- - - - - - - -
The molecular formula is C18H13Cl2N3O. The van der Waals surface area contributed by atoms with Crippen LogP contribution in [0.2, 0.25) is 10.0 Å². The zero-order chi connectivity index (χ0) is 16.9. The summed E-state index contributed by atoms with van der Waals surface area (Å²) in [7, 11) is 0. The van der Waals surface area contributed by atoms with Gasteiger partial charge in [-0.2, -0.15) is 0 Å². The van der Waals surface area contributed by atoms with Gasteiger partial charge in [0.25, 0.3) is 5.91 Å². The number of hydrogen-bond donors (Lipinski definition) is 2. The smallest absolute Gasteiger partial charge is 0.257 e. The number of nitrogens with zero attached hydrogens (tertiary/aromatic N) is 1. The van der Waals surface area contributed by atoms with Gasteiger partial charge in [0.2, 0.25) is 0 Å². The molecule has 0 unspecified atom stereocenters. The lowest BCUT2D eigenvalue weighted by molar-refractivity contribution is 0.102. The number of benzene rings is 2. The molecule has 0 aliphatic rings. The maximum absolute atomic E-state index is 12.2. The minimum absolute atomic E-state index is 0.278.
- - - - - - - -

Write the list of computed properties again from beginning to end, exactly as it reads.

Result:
The molecular formula is C18H13Cl2N3O. The van der Waals surface area contributed by atoms with Crippen LogP contribution in [0.2, 0.25) is 10.0 Å². The zero-order chi connectivity index (χ0) is 16.9. The summed E-state index contributed by atoms with van der Waals surface area (Å²) in [7, 11) is 0. The van der Waals surface area contributed by atoms with Gasteiger partial charge in [-0.2, -0.15) is 0 Å². The van der Waals surface area contributed by atoms with Gasteiger partial charge in [0.25, 0.3) is 5.91 Å². The number of hydrogen-bond donors (Lipinski definition) is 2. The smallest absolute Gasteiger partial charge is 0.257 e. The number of nitrogens with zero attached hydrogens (tertiary/aromatic N) is 1. The van der Waals surface area contributed by atoms with Gasteiger partial charge in [0.2, 0.25) is 0 Å². The molecule has 0 unspecified atom stereocenters. The lowest BCUT2D eigenvalue weighted by molar-refractivity contribution is 0.102. The number of benzene rings is 2. The molecule has 0 aliphatic rings. The maximum absolute atomic E-state index is 12.2. The minimum absolute atomic E-state index is 0.278.